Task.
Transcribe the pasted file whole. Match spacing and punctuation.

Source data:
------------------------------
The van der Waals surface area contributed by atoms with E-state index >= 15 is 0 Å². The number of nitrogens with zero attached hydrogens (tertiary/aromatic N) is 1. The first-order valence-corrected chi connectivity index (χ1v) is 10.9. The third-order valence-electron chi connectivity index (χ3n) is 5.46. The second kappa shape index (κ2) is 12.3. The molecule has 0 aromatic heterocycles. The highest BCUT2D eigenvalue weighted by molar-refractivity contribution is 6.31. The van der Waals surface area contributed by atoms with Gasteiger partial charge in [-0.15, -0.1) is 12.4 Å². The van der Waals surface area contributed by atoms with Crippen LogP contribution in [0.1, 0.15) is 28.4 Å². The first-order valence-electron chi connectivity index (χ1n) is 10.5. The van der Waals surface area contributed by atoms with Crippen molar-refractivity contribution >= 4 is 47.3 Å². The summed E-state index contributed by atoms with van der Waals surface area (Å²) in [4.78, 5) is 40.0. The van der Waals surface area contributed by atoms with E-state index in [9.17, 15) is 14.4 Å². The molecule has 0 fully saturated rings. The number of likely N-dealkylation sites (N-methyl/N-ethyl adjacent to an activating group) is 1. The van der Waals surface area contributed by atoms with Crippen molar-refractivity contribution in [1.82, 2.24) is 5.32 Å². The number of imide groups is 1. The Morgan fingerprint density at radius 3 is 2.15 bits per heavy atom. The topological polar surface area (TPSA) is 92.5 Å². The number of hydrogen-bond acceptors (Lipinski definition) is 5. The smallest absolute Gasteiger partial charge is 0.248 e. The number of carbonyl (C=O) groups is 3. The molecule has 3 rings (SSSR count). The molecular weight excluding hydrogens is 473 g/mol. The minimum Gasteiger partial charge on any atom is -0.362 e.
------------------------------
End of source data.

The van der Waals surface area contributed by atoms with E-state index >= 15 is 0 Å². The number of nitrogens with zero attached hydrogens (tertiary/aromatic N) is 1. The first-order valence-corrected chi connectivity index (χ1v) is 10.9. The third-order valence-electron chi connectivity index (χ3n) is 5.46. The second kappa shape index (κ2) is 12.3. The molecule has 0 aromatic heterocycles. The highest BCUT2D eigenvalue weighted by molar-refractivity contribution is 6.31. The van der Waals surface area contributed by atoms with Gasteiger partial charge in [-0.15, -0.1) is 12.4 Å². The van der Waals surface area contributed by atoms with Crippen LogP contribution in [0.1, 0.15) is 28.4 Å². The first-order valence-electron chi connectivity index (χ1n) is 10.5. The van der Waals surface area contributed by atoms with Crippen molar-refractivity contribution >= 4 is 47.3 Å². The summed E-state index contributed by atoms with van der Waals surface area (Å²) in [4.78, 5) is 40.0. The van der Waals surface area contributed by atoms with E-state index in [9.17, 15) is 14.4 Å². The molecule has 0 fully saturated rings. The number of likely N-dealkylation sites (N-methyl/N-ethyl adjacent to an activating group) is 1. The van der Waals surface area contributed by atoms with Crippen molar-refractivity contribution in [1.82, 2.24) is 5.32 Å². The number of imide groups is 1. The Morgan fingerprint density at radius 3 is 2.15 bits per heavy atom. The topological polar surface area (TPSA) is 92.5 Å². The number of hydrogen-bond acceptors (Lipinski definition) is 5. The smallest absolute Gasteiger partial charge is 0.248 e. The number of carbonyl (C=O) groups is 3. The molecule has 3 rings (SSSR count). The molecular weight excluding hydrogens is 473 g/mol. The minimum Gasteiger partial charge on any atom is -0.362 e.